The Lord’s servant, as Israel’s representative, took Israel’s punishment. Just as Israel was oppressed because of God’s judgment, “He was taken away because of oppression and judgment” (Isa 53:8). It looks like futility, but it is wisdom (Isa 52:13) because it leads to the justification of many (Isa 53:11). The servant, after his death, is rewarded with children, long life (Isa 53:10), and power over rulers (53:12). In other words, he will fill the earth and subdue it, as man was always meant to do. This is the good news of the kingdom of God (Isa 52:7). Because of the servant’s atonement, God’s anger turns from Israel to her enemies:

“Look, I have removed the cup of staggering from your hand; that goblet, the cup of my fury. You will never drink it again. I will put it in the hands of your tormenters, who said to you: Lie down, so we can walk over you.”

Isaiah 51:22-23

Mission Accomplished: Fruitfulness and Dominion

“Rejoice, childless one, who did not give birth; burst into song and shout, you who have not been in labor! For the children of the forsaken one will be more than the children of the married woman,” says the Lord. “Enlarge the site of your tent, and let your tent curtains be stretched out; do not hold back; lengthen your ropes, and drive your tent pegs deep. For you will spread out to the right and to the left, and your descendents will dispossess nations and inhabit the desolate cities.

Isaiah 54:1-3

The result of the servant’s obedience, teaching, and atonement is that Zion is taken back to be the Lord’s wife again (Isa 54:5-8). This union produces so many children that they cannot fit in the old borders of Israel (Isa 49:18-21). The kings of the earth give up Zion’s children and bow to her (Isa 49:22-23). Her children are righteous, prosperous, and safe forever (Isa 54:11-17). They multiply like Abraham’s children (Isa 51:2), and the land is as fruitful as Eden, which leads to worship and gratitude to the Lord (Isa 51:3). The Lord’s word produces fruit according to His good plan (Isa 55:10-11). Blessings depicted as water, bread, wine, milk, and rich food are available for free in David’s kingdom (Isa 55:1-3).

The servant’s work causes the kingdom of God to spread throughout the world. The nations find the Lord’s instruction, justice, and salvation (Isa 49:6-7, 51:4-5). The servant receives the promises of David, and gathers the nations into his kingdom and instruction (Isa 55:3-5). “Your God reigns!… all the ends of the earth will see the salvation of our God” (Isa 52:7, 10). The curse is undone, and creation glorifies God as it was always meant to (Isa 55:12-13).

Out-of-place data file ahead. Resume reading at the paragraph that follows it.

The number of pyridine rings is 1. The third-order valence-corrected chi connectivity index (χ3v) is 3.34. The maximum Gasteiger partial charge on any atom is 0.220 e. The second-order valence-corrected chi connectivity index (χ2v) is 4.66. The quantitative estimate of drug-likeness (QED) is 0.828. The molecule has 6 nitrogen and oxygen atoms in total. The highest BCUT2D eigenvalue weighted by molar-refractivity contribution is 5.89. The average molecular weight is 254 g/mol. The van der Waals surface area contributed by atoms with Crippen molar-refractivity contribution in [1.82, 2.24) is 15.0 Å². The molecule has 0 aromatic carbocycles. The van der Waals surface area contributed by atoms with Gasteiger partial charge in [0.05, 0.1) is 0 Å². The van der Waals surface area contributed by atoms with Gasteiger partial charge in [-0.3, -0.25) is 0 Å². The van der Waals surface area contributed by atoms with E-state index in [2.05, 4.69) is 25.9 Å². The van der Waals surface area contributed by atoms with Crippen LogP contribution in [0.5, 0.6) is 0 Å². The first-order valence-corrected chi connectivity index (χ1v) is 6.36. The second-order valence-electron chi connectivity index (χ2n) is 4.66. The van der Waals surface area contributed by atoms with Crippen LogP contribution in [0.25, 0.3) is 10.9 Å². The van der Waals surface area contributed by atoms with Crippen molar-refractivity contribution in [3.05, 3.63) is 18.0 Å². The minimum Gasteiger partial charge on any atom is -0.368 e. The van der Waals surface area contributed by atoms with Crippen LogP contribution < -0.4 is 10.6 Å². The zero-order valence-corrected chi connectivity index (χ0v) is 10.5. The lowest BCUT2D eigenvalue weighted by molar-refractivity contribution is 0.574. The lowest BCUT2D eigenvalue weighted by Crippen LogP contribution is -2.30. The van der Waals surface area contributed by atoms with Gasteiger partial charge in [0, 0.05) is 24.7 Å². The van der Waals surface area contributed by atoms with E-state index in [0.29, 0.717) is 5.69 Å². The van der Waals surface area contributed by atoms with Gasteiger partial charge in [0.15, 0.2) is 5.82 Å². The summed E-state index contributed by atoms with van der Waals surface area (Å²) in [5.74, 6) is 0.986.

Significance for Ethics

I think the next post will be a better time to discuss the direct relevance of the Kingdom of God to modern ethics. For now, I just want to note what is involved in the blessed life that man was always intended to live. When the command of Genesis 1:28 was given, there was only one family in the world. Multiplication was in the context of this one family, and subduing the earth meant working the ground and ruling the animals. These responsibilities of man remain, but the world is more complicated now.

As seen in this Isaiah passage, the purpose of a kingdom is to provide security and justice to its people. This is necessary because there are sinners inside and outside of the kingdom. Sin works against man’s mission, and good government gives some protection against this. Another thing to consider in light of sin is that obedience to God may look fruitless in this life because of oppression and injustice, but it ultimately leads to the only lasting fruit. A brief message to expansionist empires trying to fill the earth and subdue it: you will be accountable to God if you do this by unlawfully killing, stealing, and destroying. Finally, in a world where morality is disputed, men need to be instructed by God.

Stay tuned to see how Isaiah’s prophecies are fulfilled in the New Testament, and what it all means for you.

Leave a Reply

Fill in your details below or click an icon to log in:

WordPress.com Logo

You are commenting using your WordPress.com account. Log Out /  Change )

Google photo

You are commenting using your Google account. Log Out /  Change )

Twitter picture

You are commenting using your Twitter account. Log Out /  Change )

Facebook photo

You are commenting using your Facebook account. Log Out /  Change )

Connecting to %s